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Aggregate Hiring and the Value of Jobs Along the Business Cycle

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  • Yashiv, Eran

Abstract

U.S. CPS data indicate that in recessions firms actually increase their hiring rates from the pools of the unemployed and out of the labor force. Why so? The paper provides an explanation by studying the optimal recruiting behavior of the representative firm. The model combines labor frictions, of the search and matching type, with capital frictions, of the q-model type. Optimal firm behavior is a function of the value of jobs, i.e., the expected present value of the marginal worker to the firm. These are estimated to be counter-cyclical, the underlying reason being the dynamic behavior of the labor share of GDP. The counter-cyclicality of hiring rates and job values, which may appear counter-intuitive, is shown to be consistent with well-known business cycle facts. The analysis emphasizes the difference between current labor productivity and the wider, forward-looking concept of job values. The paper explains the high volatility of firm recruiting behavior, as well as the reduction over time in labor market fluidity in the U.S., using the same estimated model. Part of the explanation has to do with job values and another part with the interaction of hiring and investment costs, both determinants having been typically overlooked.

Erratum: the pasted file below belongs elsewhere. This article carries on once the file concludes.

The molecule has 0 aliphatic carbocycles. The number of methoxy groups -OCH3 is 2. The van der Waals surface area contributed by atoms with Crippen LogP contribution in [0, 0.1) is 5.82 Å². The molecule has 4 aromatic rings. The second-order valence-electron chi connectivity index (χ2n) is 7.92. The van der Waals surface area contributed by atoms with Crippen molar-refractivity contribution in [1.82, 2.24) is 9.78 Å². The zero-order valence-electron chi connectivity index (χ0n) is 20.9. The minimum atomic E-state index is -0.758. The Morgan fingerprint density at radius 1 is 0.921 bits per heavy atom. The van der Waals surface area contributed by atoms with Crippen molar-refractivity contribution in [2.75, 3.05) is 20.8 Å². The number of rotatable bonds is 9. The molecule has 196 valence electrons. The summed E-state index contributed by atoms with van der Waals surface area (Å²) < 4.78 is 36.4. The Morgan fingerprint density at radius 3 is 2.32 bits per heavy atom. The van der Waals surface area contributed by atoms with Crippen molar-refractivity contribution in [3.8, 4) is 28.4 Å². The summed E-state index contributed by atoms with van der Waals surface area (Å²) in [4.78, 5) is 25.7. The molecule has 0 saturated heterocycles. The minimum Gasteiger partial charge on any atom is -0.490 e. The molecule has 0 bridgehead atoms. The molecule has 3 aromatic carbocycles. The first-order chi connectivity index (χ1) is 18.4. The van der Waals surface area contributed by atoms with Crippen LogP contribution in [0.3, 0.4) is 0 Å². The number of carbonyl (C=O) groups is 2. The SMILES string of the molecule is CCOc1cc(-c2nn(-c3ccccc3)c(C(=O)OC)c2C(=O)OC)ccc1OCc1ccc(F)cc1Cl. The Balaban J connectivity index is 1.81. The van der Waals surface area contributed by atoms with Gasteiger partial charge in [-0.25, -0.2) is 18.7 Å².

Suggested Citation

  • Yashiv, Eran, 2016. "Aggregate Hiring and the Value of Jobs Along the Business Cycle," CEPR Discussion Papers 11076, C.E.P.R. Discussion Papers.
  • Handle: RePEc:cpr:ceprdp:11076
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    References listed on IDEAS

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    Cited by:

    1. Faccini, Renato & Yashiv, Eran, 2016. "The Hiring Frictions and Price Frictions Nexus in Business Cycle Models," CEPR Discussion Papers 11639, C.E.P.R. Discussion Papers.

    More about this item

    Keywords

    aggregate hiring; business cycles; capital market frictions; job values; labor market fluidity; labor market frictions; vacancies; volatility;

    JEL classification:

    • E24 - Macroeconomics and Monetary Economics - - Consumption, Saving, Production, Employment, and Investment - - - Employment; Unemployment; Wages; Intergenerational Income Distribution; Aggregate Human Capital; Aggregate Labor Productivity
    • E32 - Macroeconomics and Monetary Economics - - Prices, Business Fluctuations, and Cycles - - - Business Fluctuations; Cycles

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